On My Bookshelf: Murder at Penwood Manor by Antony Barone Kolenc

Book 5 in Catholic novelist Antony Barone Kolenc’s Harwood Mysteries series, Murder at Penwood Manor, is one of those stories that will keep your teen reading late into the night. Xan, an orphaned teen who was first taken in by monks and then came to live with an uncle in a distant town, seeks to exonerate a crusader who has returned from the Holy Land and is now accused of the murder of a romantic rival. Xan is accompanied in his quest to save Laurence the crusader by two young women, one in formation at a local abbey and another who appears to be his love interest.

As I read this story, I was frequently reminded of this line from the Gospel of John:

“No one has greater love than this, to lay down one’s life for one’s friends.” (John 15:13)


Xan, Lucy, and Christina all have a lot to lose by standing up for Laurence in front of the sheriff and the townsfolk, all of whom are ready to see him put to death. Lucy even risks her religious vocation by disobeying her superiors and leaving the monastery to help solve the mystery behind the murder that opens the story. I won’t give spoilers, but I will say there’s a cliffhanger that leaves me extremely eager for the next novel in the series!

Parents and teachers will appreciate the two-page readers guide, “How to read historical fiction,” at the front of the book, and the author has also provided a map of Xan’s world, a glossary of religious and historical terms, and an author’s historical note that explains Church and feudal practices of that time and place. These bonus materials have been included with each book in the series, and are informative and useful without being condescending.

Murder at Penwood Manor is best enjoyed as part of a series, but Kolenc skillfully provides enough background information that a reader new to the series can jump in anywhere.

As with many series that begin with characters who are 10 or 11 years of age, the later books in the Harwood Mysteries seem more geared toward younger teen readers than middle-grade. I’d recommend this book (and book 4) for readers 12 and up; the first three books in the series are fine for middle-grade readers and up.




Want to catch up on the other books in the series?

nullThe virtue of integrity is central to Shadow in the Dark, as Xan and his friends discover which of the people around them are who they say they areand who can be trusted. In this story, Xan is taken in at a monastery after his village is burned down and his parents killed; Xan has little memory of the tragedy and does not know who he is. This mystery story provides a fascinating glimpse inside the feudal world and the monastic life during the Middle Ages.


nullThe Haunted Cathedral, Book 2, contains fictional characters and events set in a historical place and time. Lincoln Castle and Lincoln Cathedral, both of which figure in the story, were constructed about a century before the story takes place—and parts of these buildings still stand today. And you’ll find no spoilers here, but a significant event in the story was actually recorded in history! When Xan is forced to travel to the city of Lincoln with Carlo, who was involved in Xan’s parents’ death, he faces multiple obstacles that challenge him to forgive—and he learns firsthand the consequences for himself and others when he withholds forgiveness.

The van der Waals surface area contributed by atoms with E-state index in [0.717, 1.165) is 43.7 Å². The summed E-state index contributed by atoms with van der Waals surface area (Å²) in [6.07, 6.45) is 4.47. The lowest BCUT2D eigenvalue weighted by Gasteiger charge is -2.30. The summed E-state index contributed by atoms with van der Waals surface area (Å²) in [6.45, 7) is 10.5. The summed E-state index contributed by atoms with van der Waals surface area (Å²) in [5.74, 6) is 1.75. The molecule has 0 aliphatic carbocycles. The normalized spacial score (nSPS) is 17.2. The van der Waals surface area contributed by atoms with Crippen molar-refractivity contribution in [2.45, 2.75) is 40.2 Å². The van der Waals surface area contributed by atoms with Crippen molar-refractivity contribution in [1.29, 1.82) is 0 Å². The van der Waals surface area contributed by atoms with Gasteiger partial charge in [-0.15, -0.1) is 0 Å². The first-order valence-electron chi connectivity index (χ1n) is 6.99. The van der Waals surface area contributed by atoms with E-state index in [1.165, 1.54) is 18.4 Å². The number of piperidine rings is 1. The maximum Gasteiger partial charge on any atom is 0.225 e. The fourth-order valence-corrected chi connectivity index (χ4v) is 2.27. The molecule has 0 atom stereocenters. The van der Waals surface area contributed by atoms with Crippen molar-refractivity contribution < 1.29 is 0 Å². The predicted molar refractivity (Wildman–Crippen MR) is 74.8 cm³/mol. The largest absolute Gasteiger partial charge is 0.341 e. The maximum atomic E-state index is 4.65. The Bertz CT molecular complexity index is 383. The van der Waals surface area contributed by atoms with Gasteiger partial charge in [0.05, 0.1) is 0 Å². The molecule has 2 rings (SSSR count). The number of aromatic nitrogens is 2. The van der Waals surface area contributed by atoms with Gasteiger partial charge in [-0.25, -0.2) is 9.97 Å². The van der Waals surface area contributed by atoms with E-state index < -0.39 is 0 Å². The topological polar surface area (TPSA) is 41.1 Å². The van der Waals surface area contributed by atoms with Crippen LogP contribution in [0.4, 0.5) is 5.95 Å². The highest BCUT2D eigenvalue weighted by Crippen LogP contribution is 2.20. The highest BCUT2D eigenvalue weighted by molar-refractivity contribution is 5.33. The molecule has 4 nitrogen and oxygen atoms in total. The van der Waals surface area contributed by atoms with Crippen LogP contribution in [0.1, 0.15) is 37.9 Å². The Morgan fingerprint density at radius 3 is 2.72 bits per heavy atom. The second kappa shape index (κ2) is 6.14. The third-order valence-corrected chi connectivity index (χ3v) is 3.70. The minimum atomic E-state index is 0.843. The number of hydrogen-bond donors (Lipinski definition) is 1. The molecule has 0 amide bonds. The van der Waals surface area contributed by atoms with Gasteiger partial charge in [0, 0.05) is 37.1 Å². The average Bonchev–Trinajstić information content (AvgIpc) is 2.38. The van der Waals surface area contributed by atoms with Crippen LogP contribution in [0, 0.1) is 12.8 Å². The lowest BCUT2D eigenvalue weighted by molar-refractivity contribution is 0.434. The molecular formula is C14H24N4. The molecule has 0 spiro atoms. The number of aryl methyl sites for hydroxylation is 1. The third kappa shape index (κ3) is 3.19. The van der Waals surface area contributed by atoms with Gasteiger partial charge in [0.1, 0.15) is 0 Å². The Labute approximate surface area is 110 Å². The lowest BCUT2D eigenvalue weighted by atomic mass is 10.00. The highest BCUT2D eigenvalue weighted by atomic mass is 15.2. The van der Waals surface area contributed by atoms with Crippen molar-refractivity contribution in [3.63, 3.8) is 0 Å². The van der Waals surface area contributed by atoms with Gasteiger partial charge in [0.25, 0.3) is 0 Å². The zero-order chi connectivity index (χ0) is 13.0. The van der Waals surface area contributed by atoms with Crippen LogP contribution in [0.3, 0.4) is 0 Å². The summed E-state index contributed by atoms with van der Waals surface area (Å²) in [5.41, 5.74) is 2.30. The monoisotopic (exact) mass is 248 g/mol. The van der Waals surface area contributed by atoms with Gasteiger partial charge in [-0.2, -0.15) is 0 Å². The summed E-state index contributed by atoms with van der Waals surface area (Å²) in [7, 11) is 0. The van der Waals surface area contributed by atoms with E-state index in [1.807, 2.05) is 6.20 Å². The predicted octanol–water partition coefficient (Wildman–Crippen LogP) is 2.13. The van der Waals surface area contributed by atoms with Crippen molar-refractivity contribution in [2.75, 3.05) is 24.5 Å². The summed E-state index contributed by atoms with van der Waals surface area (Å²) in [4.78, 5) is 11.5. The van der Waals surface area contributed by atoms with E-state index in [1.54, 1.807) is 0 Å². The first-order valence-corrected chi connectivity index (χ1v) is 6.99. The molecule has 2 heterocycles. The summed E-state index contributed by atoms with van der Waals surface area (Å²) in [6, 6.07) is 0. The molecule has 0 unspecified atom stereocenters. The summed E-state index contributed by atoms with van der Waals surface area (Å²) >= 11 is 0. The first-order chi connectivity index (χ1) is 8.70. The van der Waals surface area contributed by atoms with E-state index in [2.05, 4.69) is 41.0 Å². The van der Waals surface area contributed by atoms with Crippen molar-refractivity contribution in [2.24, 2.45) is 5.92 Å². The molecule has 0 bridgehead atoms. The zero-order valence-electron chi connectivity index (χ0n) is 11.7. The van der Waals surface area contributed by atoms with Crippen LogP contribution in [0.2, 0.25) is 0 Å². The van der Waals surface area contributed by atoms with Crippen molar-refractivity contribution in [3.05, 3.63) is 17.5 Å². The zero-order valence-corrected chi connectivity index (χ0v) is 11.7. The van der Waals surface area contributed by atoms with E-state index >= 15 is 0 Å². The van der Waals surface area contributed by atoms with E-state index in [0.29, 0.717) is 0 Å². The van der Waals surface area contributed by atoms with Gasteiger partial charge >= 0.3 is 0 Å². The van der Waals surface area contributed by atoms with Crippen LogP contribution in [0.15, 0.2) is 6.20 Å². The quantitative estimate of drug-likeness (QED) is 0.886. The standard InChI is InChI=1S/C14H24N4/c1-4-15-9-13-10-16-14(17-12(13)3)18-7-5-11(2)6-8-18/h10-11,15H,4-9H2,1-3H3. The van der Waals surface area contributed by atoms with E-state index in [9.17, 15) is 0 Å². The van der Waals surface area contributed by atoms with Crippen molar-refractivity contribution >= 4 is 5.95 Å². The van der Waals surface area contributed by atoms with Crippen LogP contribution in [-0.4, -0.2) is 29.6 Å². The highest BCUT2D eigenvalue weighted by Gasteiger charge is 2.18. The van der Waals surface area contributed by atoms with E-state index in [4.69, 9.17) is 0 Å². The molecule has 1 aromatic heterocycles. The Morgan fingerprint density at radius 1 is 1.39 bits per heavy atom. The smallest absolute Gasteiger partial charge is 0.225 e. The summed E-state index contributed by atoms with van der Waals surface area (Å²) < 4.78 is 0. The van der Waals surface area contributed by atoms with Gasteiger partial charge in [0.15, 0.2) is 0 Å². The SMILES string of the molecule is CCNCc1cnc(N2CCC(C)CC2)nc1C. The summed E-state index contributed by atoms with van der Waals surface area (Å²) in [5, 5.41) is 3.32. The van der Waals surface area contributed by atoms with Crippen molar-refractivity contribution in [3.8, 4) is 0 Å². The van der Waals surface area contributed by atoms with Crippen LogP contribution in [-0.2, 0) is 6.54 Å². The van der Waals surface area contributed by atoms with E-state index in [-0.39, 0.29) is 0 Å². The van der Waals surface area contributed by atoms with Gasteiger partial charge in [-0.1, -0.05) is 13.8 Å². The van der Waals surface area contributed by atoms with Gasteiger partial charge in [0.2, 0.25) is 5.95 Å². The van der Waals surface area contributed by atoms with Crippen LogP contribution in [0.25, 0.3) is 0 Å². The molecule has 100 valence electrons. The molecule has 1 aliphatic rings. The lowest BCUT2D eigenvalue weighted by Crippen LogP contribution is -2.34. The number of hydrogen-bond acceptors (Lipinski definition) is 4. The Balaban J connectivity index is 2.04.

nullIn The Fire of Eden, an accident causes John, who’s been Xan’s nemesis in the monastery for quite some time, to lose his sight. Angry at his sudden dependence on those around him, John is more cruel than ever, but Xan is forced to cooperate with him as they seek to solve the mystery of a missing precious ruby belonging to a young monk who’s about to be ordained to the priesthood. Along the way, they encounter dishonest monks, traitorous guards, and a frightening magician who lives in the woods.


nullIn The Merchant’s Curse, Xan and his companions progress through their teen years, the challenges they face—both in their faith and in their struggle to protect themselves and those they love from the very real threats they experience—have ever-higher stakes. In this story, Xan’s uncle William, who has provided him with both meaningful work and shelter, comes under threat when his business partner becomes deathly ill. His partner’s nephew, Nigel, blames the illness on a curse from a woman reputed to be a witch, but evil also seems to be lurking around William’s shop in the form of a group of thugs, and Nigel furthers the danger by befriending an enemy of the king.


Ask for Murder at Penwood Manor at your local Catholic bookseller, or order online from or the publisher, Loyola Press.

Copyright 2023 Barb Szyszkiewicz

This article contains Amazon links; your purchase through these links supports the work of this website at no additional cost to you. Thank you!


Back-to-School Books for the Kids (plus one for Mom and Dad)

Summer vacation may have come to an end, but that doesn’t have to mean the end of reading for pleasure. Encourage your children to keep reading by offering fun and faith-filled books for them to enjoy. Check out these newly-published books; you’re sure to find one geared toward the age of each of your children. And don’t miss the one I’ve recommended for you!

nullPicture Books

The Book That Changed Everything by Allison Regina Gliot, FSP; illustrated by Santiago María López Piuma (Pauline Kids)

This captivating picture book is the sweet story of Sofia, an eager reader who reads and learns about everything and everyone—but who always feels alone. When she discovers a Bible in a “grand old library” she feels like it’s “a friend calling out to her.” The words seem to come alive, and in a dream, she meets Jesus, who tells her that He speaks to her through that book, and that when she reads it, she’s never alone.

This book is perfect for reading aloud to children up to age 8, and young independent readers will enjoy it as well. It would also be an excellent gift for a child preparing for First Reconciliation, due to its emphasis on Jesus’ love for us and our call to follow Him.


nullIndependent Readers

Saint Joseph: The Juggling Saint by Maria Riley (independently published)

Catholic Mom contributor Maria Riley’s pairing of Saint John Bosco, who looked out for children in crisis in his native Italy, with the story of a child nervous about his upcoming first day in a new school makes this book relatable to any child who fears the unknown of a new experience. Children reading this book will discover a new saintly friend.

Appropriate as an independent read for second grade and up, and as a read-aloud for first grade and up. This would be a wonderful book for parents and children to enjoy together and can spark conversation about how to handle new situations. A recommended back-to-school read!


nullMiddle Grade

Detective Thomas and the Biggest Question by Caitlin E. Bootsma, illustrated by Evie Schwartzbauer (OSV Kids)

This chapter book for readers in third grade and up would appeal to kids who enjoy science and who are full of questions (their parents might want to skip straight to the book I’m recommending for parents in this article). Thomas is a middle-school student who likes to solve mysteries, and who is challenged by one of his peers to explain why he believes in God.